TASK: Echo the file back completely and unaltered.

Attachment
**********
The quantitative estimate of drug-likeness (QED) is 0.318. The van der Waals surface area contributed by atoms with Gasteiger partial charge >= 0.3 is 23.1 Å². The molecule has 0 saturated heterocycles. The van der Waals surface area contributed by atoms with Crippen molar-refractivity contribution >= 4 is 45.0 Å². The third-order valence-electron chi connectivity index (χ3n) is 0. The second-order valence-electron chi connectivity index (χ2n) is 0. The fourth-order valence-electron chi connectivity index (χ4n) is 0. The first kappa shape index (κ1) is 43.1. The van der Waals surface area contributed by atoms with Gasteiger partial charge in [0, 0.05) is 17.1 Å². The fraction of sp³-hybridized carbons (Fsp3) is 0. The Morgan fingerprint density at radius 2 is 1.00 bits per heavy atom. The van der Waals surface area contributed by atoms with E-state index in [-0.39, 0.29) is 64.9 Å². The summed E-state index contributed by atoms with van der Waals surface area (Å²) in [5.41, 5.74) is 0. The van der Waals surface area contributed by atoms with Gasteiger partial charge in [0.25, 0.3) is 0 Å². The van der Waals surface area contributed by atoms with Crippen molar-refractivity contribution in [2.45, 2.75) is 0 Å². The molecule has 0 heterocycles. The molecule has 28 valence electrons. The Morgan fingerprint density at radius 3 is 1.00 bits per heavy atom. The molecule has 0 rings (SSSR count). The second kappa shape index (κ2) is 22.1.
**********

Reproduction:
The quantitative estimate of drug-likeness (QED) is 0.318. The van der Waals surface area contributed by atoms with Gasteiger partial charge >= 0.3 is 23.1 Å². The molecule has 0 saturated heterocycles. The van der Waals surface area contributed by atoms with Crippen molar-refractivity contribution >= 4 is 45.0 Å². The third-order valence-electron chi connectivity index (χ3n) is 0. The second-order valence-electron chi connectivity index (χ2n) is 0. The fourth-order valence-electron chi connectivity index (χ4n) is 0. The first kappa shape index (κ1) is 43.1. The van der Waals surface area contributed by atoms with Gasteiger partial charge in [0, 0.05) is 17.1 Å². The fraction of sp³-hybridized carbons (Fsp3) is 0. The Morgan fingerprint density at radius 2 is 1.00 bits per heavy atom. The van der Waals surface area contributed by atoms with E-state index in [-0.39, 0.29) is 64.9 Å². The summed E-state index contributed by atoms with van der Waals surface area (Å²) in [5.41, 5.74) is 0. The van der Waals surface area contributed by atoms with Gasteiger partial charge in [0.25, 0.3) is 0 Å². The van der Waals surface area contributed by atoms with Crippen molar-refractivity contribution in [2.45, 2.75) is 0 Å². The molecule has 0 heterocycles. The molecule has 28 valence electrons. The Morgan fingerprint density at radius 3 is 1.00 bits per heavy atom. The molecule has 0 rings (SSSR count). The second kappa shape index (κ2) is 22.1.